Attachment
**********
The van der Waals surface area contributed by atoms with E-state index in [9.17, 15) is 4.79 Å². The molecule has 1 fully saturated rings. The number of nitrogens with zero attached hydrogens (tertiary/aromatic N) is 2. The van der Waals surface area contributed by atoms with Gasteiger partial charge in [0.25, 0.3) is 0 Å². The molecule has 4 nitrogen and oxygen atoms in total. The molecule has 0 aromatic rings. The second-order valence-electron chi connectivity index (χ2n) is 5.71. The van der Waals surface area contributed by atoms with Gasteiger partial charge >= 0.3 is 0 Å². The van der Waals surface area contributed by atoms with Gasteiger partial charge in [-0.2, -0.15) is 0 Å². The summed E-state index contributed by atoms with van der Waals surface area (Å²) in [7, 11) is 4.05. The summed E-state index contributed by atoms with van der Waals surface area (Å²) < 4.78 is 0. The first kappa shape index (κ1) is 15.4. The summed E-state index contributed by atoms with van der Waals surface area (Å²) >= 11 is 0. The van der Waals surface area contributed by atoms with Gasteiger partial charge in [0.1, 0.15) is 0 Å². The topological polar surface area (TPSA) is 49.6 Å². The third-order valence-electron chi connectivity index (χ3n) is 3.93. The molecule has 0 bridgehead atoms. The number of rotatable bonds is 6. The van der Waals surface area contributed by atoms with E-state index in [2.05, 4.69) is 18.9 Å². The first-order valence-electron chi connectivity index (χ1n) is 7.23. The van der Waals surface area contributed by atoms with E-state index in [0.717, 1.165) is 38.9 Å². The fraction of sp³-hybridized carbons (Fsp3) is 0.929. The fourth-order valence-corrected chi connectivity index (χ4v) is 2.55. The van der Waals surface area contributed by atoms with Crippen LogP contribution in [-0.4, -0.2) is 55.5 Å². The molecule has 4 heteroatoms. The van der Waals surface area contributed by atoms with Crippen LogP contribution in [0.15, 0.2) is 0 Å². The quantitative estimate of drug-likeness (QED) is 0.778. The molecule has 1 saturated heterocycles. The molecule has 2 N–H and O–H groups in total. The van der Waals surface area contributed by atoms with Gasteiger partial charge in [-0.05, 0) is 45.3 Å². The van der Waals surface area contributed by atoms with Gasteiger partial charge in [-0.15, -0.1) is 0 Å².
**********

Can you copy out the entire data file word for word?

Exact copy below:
The van der Waals surface area contributed by atoms with E-state index in [9.17, 15) is 4.79 Å². The molecule has 1 fully saturated rings. The number of nitrogens with zero attached hydrogens (tertiary/aromatic N) is 2. The van der Waals surface area contributed by atoms with Gasteiger partial charge in [0.25, 0.3) is 0 Å². The molecule has 4 nitrogen and oxygen atoms in total. The molecule has 0 aromatic rings. The second-order valence-electron chi connectivity index (χ2n) is 5.71. The van der Waals surface area contributed by atoms with Gasteiger partial charge >= 0.3 is 0 Å². The van der Waals surface area contributed by atoms with Gasteiger partial charge in [-0.2, -0.15) is 0 Å². The summed E-state index contributed by atoms with van der Waals surface area (Å²) in [7, 11) is 4.05. The summed E-state index contributed by atoms with van der Waals surface area (Å²) < 4.78 is 0. The first kappa shape index (κ1) is 15.4. The summed E-state index contributed by atoms with van der Waals surface area (Å²) >= 11 is 0. The van der Waals surface area contributed by atoms with Gasteiger partial charge in [0.1, 0.15) is 0 Å². The topological polar surface area (TPSA) is 49.6 Å². The third-order valence-electron chi connectivity index (χ3n) is 3.93. The molecule has 0 bridgehead atoms. The number of rotatable bonds is 6. The van der Waals surface area contributed by atoms with E-state index in [2.05, 4.69) is 18.9 Å². The first-order valence-electron chi connectivity index (χ1n) is 7.23. The van der Waals surface area contributed by atoms with E-state index in [0.717, 1.165) is 38.9 Å². The fraction of sp³-hybridized carbons (Fsp3) is 0.929. The fourth-order valence-corrected chi connectivity index (χ4v) is 2.55. The van der Waals surface area contributed by atoms with Crippen LogP contribution in [-0.4, -0.2) is 55.5 Å². The molecule has 4 heteroatoms. The van der Waals surface area contributed by atoms with Crippen LogP contribution in [0.15, 0.2) is 0 Å². The quantitative estimate of drug-likeness (QED) is 0.778. The molecule has 1 saturated heterocycles. The molecule has 2 N–H and O–H groups in total. The van der Waals surface area contributed by atoms with Gasteiger partial charge in [-0.05, 0) is 45.3 Å². The van der Waals surface area contributed by atoms with Gasteiger partial charge in [-0.15, -0.1) is 0 Å².